Additionally, signed commits can be used as a part of a secure software update system like TUF or in-toto, allowing for stronger guarantees about your binaries’ provenance deployed to end users.

Enabling verified commits with 1Password and SSH forwarding is just a few lines in your .gitpod.yml once enabled:

language icon yml
  - name: Local terminal
	init: git config --global gpg.format ssh && git config --global user.signingkey "$SSH_SIGNING_KEY" && git config commit.gpgsign true --global
	command: bash

With this, you’ll be prompted for biometric confirmation for all Git commits made in Visual Studio Code Desktop with Gitpod.

Verified Builds, Better Collaboration

Verified commits and ephemeral, disposable cloud environments also allow for “safe” testing of unsafe code. Rather than downloading contributor code onto your machine, you’re relying on the disposability of the CDE to protect your machine from malicious code.

Again, this reduces the surface area of vulnerabilities in your organization. Especially when interacting with external developers as in open source projects, running untrusted code locally can be a security risk with unforeseen consequences. There have been multiple examples of malicious libraries attempting to extract information from the host laptop, and CDEs allow for the minimization of the consequences of these.

Additionally, tools like SLSA help ensure organizations can prove the integrity of their build process. Gitpod has built tooling for SLSA level 1 compliance, and plans on meeting level 2.

CNCF Projects Using Gitpod

CNCF projects are built on the power of the community. Making contributions and onboarding as frictionless as possible helps ensure the community can contribute, evaluate, and onboard new contributors with minimal effort.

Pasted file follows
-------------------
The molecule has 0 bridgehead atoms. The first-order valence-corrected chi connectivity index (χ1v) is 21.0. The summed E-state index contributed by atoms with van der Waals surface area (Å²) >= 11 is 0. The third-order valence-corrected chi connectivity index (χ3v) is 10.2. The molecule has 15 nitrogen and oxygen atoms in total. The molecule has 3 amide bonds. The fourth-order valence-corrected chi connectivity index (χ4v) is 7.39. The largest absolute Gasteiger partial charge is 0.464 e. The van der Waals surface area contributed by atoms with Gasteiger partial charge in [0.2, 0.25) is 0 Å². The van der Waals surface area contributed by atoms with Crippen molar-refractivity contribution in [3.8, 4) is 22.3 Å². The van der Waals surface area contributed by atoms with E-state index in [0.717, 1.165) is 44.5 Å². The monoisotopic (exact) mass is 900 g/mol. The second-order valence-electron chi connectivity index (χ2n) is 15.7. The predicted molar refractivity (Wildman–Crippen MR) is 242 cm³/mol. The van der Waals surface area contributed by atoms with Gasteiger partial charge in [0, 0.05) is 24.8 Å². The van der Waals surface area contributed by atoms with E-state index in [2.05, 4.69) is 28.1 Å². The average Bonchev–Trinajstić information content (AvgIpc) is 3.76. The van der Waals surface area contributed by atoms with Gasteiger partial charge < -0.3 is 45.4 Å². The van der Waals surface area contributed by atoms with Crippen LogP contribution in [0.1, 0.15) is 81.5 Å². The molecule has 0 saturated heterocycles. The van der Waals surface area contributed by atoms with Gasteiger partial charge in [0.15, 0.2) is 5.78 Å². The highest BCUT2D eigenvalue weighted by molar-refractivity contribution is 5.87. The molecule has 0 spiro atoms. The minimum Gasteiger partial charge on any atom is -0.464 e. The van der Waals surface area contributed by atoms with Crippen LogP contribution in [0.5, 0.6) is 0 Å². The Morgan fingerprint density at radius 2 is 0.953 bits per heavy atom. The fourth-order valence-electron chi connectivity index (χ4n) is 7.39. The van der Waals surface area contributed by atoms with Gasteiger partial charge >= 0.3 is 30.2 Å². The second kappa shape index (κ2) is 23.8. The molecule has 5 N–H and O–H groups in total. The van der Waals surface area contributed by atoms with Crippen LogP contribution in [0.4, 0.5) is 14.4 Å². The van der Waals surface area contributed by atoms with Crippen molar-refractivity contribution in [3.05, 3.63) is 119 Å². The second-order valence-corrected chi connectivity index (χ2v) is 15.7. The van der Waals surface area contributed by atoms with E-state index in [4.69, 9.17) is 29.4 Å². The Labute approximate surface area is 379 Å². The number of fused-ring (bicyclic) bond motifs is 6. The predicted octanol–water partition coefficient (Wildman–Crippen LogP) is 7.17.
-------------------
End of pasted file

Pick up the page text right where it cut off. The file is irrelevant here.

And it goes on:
Because of this, many CNCF projects have already harnessed the power of CDEs by using Gitpod. Prometheus uses Gitpod to have a working development environment for new contributors in seconds. This helps new users try out Prometheus in a lower risk environment, allows for new contributors to have a working development environment, and allows for a more secure environment for testing contributions.

“Gitpod has been invaluable for increasing my productivity in the Prometheus pull request review process. Instead of having to check out and build the (untrusted!) submitted code locally, I can simply jump into a pre-built Gitpod workspace based on the PR branch and start testing, debugging, and modifying the proposed code changes immediately in a secure, cloud-based development environment. This saves me time and frustration and really streamlines the review process, so I can focus on the things that matter.” - Julius Volz

Similarly, Thanos builds upon the Gitpod support for Prometheus. Its .gitpod.yml file actually downloads and runs Prometheus, and then runs Thanos on top of it. This stacking allows for better collaboration, and CDEs can be used to “glue” together multiple projects in a realistic, development environment.

Get Started With More Secure Development Environments Now

There are many examples of Gitpod usage in Open Source projects. I encourage you to browse for your chosen stack, or language to see what may be useful for yours. You can add configuration as needed, and ensure that onboarding is as frictionless as possible for your project.

Additionally, Gitpod will be throwing an in person conference called CDE Universe in San Francisco, focusing exclusively on Cloud Development Environments. We’ll have speakers from Slack, Shopify, Uber, and more, speaking about how they built their own Cloud Development Environments to unlock better efficiency for their developers.

Join developers, everywhere.

Development environments pre-configured with the tools and dependencies needed to get inspired and start building.